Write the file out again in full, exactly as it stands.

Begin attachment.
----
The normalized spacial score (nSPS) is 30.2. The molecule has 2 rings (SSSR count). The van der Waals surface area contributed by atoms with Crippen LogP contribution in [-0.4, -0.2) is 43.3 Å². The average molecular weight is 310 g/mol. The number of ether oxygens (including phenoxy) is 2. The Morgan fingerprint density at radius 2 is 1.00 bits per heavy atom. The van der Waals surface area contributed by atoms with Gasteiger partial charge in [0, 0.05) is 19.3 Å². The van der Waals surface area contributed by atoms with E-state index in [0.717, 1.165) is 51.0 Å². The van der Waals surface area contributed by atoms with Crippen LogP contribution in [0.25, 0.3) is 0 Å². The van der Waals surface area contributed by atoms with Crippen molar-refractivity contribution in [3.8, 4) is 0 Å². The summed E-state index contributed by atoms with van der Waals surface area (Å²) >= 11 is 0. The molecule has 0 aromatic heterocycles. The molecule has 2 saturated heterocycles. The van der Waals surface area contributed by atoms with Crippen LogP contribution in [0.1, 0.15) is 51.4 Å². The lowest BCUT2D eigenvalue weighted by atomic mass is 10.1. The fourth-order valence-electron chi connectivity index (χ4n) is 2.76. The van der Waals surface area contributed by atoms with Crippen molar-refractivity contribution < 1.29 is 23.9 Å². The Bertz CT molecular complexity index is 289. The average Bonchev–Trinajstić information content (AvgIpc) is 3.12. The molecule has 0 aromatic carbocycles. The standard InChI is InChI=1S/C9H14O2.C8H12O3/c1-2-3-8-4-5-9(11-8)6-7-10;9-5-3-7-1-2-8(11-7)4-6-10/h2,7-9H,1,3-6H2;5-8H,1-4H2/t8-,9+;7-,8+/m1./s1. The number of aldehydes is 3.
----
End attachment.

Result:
The normalized spacial score (nSPS) is 30.2. The molecule has 2 rings (SSSR count). The van der Waals surface area contributed by atoms with Crippen LogP contribution in [-0.4, -0.2) is 43.3 Å². The average molecular weight is 310 g/mol. The number of ether oxygens (including phenoxy) is 2. The Morgan fingerprint density at radius 2 is 1.00 bits per heavy atom. The van der Waals surface area contributed by atoms with Gasteiger partial charge in [0, 0.05) is 19.3 Å². The van der Waals surface area contributed by atoms with E-state index in [0.717, 1.165) is 51.0 Å². The van der Waals surface area contributed by atoms with Crippen LogP contribution in [0.25, 0.3) is 0 Å². The van der Waals surface area contributed by atoms with Crippen molar-refractivity contribution in [3.8, 4) is 0 Å². The summed E-state index contributed by atoms with van der Waals surface area (Å²) >= 11 is 0. The molecule has 0 aromatic heterocycles. The molecule has 2 saturated heterocycles. The van der Waals surface area contributed by atoms with Crippen LogP contribution in [0.1, 0.15) is 51.4 Å². The lowest BCUT2D eigenvalue weighted by atomic mass is 10.1. The fourth-order valence-electron chi connectivity index (χ4n) is 2.76. The van der Waals surface area contributed by atoms with Crippen molar-refractivity contribution < 1.29 is 23.9 Å². The Bertz CT molecular complexity index is 289. The average Bonchev–Trinajstić information content (AvgIpc) is 3.12. The molecule has 0 aromatic carbocycles. The standard InChI is InChI=1S/C9H14O2.C8H12O3/c1-2-3-8-4-5-9(11-8)6-7-10;9-5-3-7-1-2-8(11-7)4-6-10/h2,7-9H,1,3-6H2;5-8H,1-4H2/t8-,9+;7-,8+/m1./s1. The number of aldehydes is 3.